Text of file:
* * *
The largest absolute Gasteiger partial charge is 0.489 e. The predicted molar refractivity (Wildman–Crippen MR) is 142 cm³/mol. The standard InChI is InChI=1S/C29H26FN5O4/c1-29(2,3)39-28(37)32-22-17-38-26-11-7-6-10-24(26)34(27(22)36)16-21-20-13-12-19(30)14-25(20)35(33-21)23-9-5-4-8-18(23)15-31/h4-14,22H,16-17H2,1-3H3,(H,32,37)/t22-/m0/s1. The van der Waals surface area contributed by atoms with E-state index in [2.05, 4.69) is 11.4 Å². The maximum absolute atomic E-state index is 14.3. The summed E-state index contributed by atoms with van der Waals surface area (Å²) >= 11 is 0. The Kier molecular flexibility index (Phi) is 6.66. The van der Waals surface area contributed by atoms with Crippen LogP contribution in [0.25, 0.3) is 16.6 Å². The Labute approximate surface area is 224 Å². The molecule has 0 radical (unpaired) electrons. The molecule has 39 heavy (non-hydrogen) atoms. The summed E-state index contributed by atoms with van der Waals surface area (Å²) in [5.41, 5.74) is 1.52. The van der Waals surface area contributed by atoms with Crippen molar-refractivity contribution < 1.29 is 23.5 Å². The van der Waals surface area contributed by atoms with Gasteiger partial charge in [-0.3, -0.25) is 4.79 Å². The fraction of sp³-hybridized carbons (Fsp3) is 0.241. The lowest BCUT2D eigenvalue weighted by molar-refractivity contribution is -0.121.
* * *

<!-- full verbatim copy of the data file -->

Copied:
The largest absolute Gasteiger partial charge is 0.489 e. The predicted molar refractivity (Wildman–Crippen MR) is 142 cm³/mol. The standard InChI is InChI=1S/C29H26FN5O4/c1-29(2,3)39-28(37)32-22-17-38-26-11-7-6-10-24(26)34(27(22)36)16-21-20-13-12-19(30)14-25(20)35(33-21)23-9-5-4-8-18(23)15-31/h4-14,22H,16-17H2,1-3H3,(H,32,37)/t22-/m0/s1. The van der Waals surface area contributed by atoms with E-state index in [2.05, 4.69) is 11.4 Å². The maximum absolute atomic E-state index is 14.3. The summed E-state index contributed by atoms with van der Waals surface area (Å²) >= 11 is 0. The Kier molecular flexibility index (Phi) is 6.66. The van der Waals surface area contributed by atoms with Crippen LogP contribution in [0.25, 0.3) is 16.6 Å². The Labute approximate surface area is 224 Å². The molecule has 0 radical (unpaired) electrons. The molecule has 39 heavy (non-hydrogen) atoms. The summed E-state index contributed by atoms with van der Waals surface area (Å²) in [5.41, 5.74) is 1.52. The van der Waals surface area contributed by atoms with Crippen molar-refractivity contribution < 1.29 is 23.5 Å². The van der Waals surface area contributed by atoms with Gasteiger partial charge in [-0.3, -0.25) is 4.79 Å². The fraction of sp³-hybridized carbons (Fsp3) is 0.241. The lowest BCUT2D eigenvalue weighted by molar-refractivity contribution is -0.121.